In the silence and solitude of their lives they had grown to be quite beautiful. Their looks were very sad, and might have moved the sternest visitor to tears, but not to that kind of sorrow which the contemplation of the men awakens. One was a young girl; not twenty, as I recollect; whose snow-white room was hung with the work of some former prisoner, and upon whose downcast face the sun in all its splendour shone down through the high chink in the wall, where one narrow strip of bright blue sky was visible. She was very penitent and quiet; had come to be resigned, she said (and I believe her); and had a mind at peace. 'In a word, you are happy here?' said one of my companions. She struggled - she did struggle very hard - to answer, Yes; but raising her eyes, and meeting that glimpse of freedom overhead, she burst into tears, and said, 'She tried to be; she uttered no complaint; but it was natural that she should sometimes long to go out of that one cell: she could not help THAT,' she sobbed, poor thing!
I went from cell to cell that day; and every face I saw, or word I heard, or incident I noted, is present to my mind in all its painfulness. But let me pass them by, for one, more pleasant, glance of a prison on the same plan which I afterwards saw at Pittsburg.
When I had gone over that, in the same manner, I asked the governor if he had any person in his charge who was shortly going out. He had one, he said, whose time was up next day; but he had only been a prisoner two years.
Two years! I looked back through two years of my own life - out of jail, prosperous, happy, surrounded by blessings, comforts, good fortune - and thought how wide a gap it was, and how long those two years passed in solitary captivity would have been. I have the face of this man, who was going to be released next day, before me now. It is almost more memorable in its happiness than the other faces in their misery. How easy and how natural it was for him to say that the system was a good one; and that the time went 'pretty quick - considering;' and that when a man once felt that he had offended the law, and must satisfy it, 'he got along, somehow:' and so forth!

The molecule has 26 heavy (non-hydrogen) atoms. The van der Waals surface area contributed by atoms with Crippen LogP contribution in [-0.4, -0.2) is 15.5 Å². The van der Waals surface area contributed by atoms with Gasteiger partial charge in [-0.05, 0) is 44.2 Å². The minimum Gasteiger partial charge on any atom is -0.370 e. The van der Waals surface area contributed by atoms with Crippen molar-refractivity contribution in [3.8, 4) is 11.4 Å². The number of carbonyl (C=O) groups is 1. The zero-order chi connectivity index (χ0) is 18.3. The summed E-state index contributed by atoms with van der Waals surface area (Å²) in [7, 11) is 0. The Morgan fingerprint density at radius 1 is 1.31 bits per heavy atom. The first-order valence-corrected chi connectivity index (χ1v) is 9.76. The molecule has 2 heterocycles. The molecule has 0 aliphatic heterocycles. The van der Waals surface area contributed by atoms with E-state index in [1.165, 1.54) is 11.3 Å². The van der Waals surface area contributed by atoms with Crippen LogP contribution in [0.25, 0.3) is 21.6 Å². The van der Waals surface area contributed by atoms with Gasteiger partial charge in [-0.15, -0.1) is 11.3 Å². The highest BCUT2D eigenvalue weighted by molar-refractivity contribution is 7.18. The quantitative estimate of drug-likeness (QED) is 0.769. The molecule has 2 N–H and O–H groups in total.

'What did he call you back to say to you, in that strange flutter?' I asked of my conductor, when he had locked the door and joined me in the passage.
'Oh! That he was afraid the soles of his boots were not fit for walking, as they were a good deal worn when he came in; and that he would thank me very much to have them mended, ready.'
Those boots had been taken off his feet, and put away with the rest of his clothes, two years before!
I took that opportunity of inquiring how they conducted themselves immediately before going out; adding that I presumed they trembled very much.
'Well, it's not so much a trembling,' was the answer - 'though they do quiver - as a complete derangement of the nervous system. They can't sign their names to the book; sometimes can't even hold the pen; look about 'em without appearing to know why, or where they are; and sometimes get up and sit down again, twenty times in a minute. This is when they're in the office, where they are taken with the hood on, as they were brought in. When they get outside the gate, they stop, and look first one way and then the other; not knowing which to take. Sometimes they stagger as if they were drunk, and sometimes are forced to lean against the fence, they're so bad:- but they clear off in course of time.'
As I walked among these solitary cells, and looked at the faces of the men within them, I tried to picture to myself the thoughts and feelings natural to their condition. I imagined the hood just taken off, and the scene of their captivity disclosed to them in all its dismal monotony.
At first, the man is stunned. His confinement is a hideous vision; and his old life a reality. He throws himself upon his bed, and lies there abandoned to despair. By degrees the insupportable solitude and barrenness of the place rouses him from this stupor, and when the trap in his grated door is opened, he humbly begs and prays for work.